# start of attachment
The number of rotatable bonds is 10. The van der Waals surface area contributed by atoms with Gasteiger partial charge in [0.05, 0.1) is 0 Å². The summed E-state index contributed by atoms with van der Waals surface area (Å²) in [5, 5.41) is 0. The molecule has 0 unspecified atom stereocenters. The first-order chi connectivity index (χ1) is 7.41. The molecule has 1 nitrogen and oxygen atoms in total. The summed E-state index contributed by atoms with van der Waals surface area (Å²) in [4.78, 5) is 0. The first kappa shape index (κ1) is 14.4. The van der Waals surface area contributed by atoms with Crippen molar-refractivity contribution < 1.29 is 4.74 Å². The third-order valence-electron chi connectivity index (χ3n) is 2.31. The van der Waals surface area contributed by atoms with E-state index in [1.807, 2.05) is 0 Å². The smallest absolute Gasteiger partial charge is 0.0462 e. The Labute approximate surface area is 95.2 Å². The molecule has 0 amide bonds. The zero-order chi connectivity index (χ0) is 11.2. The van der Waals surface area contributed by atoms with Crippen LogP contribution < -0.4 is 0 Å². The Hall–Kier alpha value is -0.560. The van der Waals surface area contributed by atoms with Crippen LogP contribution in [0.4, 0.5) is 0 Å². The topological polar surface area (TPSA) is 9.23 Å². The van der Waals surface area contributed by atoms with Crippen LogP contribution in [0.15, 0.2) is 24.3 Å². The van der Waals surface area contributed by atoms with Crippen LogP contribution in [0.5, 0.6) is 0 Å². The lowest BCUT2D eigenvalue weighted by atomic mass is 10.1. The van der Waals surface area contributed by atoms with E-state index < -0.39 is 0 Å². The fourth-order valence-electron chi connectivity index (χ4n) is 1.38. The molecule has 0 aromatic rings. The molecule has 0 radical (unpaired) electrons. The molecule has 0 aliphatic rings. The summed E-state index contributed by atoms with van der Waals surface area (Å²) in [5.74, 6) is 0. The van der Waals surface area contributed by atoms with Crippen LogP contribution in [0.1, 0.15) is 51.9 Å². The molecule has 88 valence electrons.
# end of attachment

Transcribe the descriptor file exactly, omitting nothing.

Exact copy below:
The number of rotatable bonds is 10. The van der Waals surface area contributed by atoms with Gasteiger partial charge in [0.05, 0.1) is 0 Å². The summed E-state index contributed by atoms with van der Waals surface area (Å²) in [5, 5.41) is 0. The molecule has 0 unspecified atom stereocenters. The first-order chi connectivity index (χ1) is 7.41. The molecule has 1 nitrogen and oxygen atoms in total. The summed E-state index contributed by atoms with van der Waals surface area (Å²) in [4.78, 5) is 0. The first kappa shape index (κ1) is 14.4. The van der Waals surface area contributed by atoms with Crippen molar-refractivity contribution < 1.29 is 4.74 Å². The third-order valence-electron chi connectivity index (χ3n) is 2.31. The van der Waals surface area contributed by atoms with E-state index in [1.807, 2.05) is 0 Å². The smallest absolute Gasteiger partial charge is 0.0462 e. The Labute approximate surface area is 95.2 Å². The molecule has 0 amide bonds. The zero-order chi connectivity index (χ0) is 11.2. The van der Waals surface area contributed by atoms with Crippen LogP contribution < -0.4 is 0 Å². The Hall–Kier alpha value is -0.560. The van der Waals surface area contributed by atoms with Crippen LogP contribution in [0.4, 0.5) is 0 Å². The topological polar surface area (TPSA) is 9.23 Å². The van der Waals surface area contributed by atoms with Crippen LogP contribution in [0.15, 0.2) is 24.3 Å². The van der Waals surface area contributed by atoms with Crippen LogP contribution in [0.5, 0.6) is 0 Å². The lowest BCUT2D eigenvalue weighted by atomic mass is 10.1. The van der Waals surface area contributed by atoms with E-state index < -0.39 is 0 Å². The fourth-order valence-electron chi connectivity index (χ4n) is 1.38. The molecule has 0 aromatic rings. The molecule has 0 radical (unpaired) electrons. The molecule has 0 aliphatic rings. The summed E-state index contributed by atoms with van der Waals surface area (Å²) in [5.74, 6) is 0. The van der Waals surface area contributed by atoms with Crippen LogP contribution in [0.1, 0.15) is 51.9 Å². The molecule has 88 valence electrons.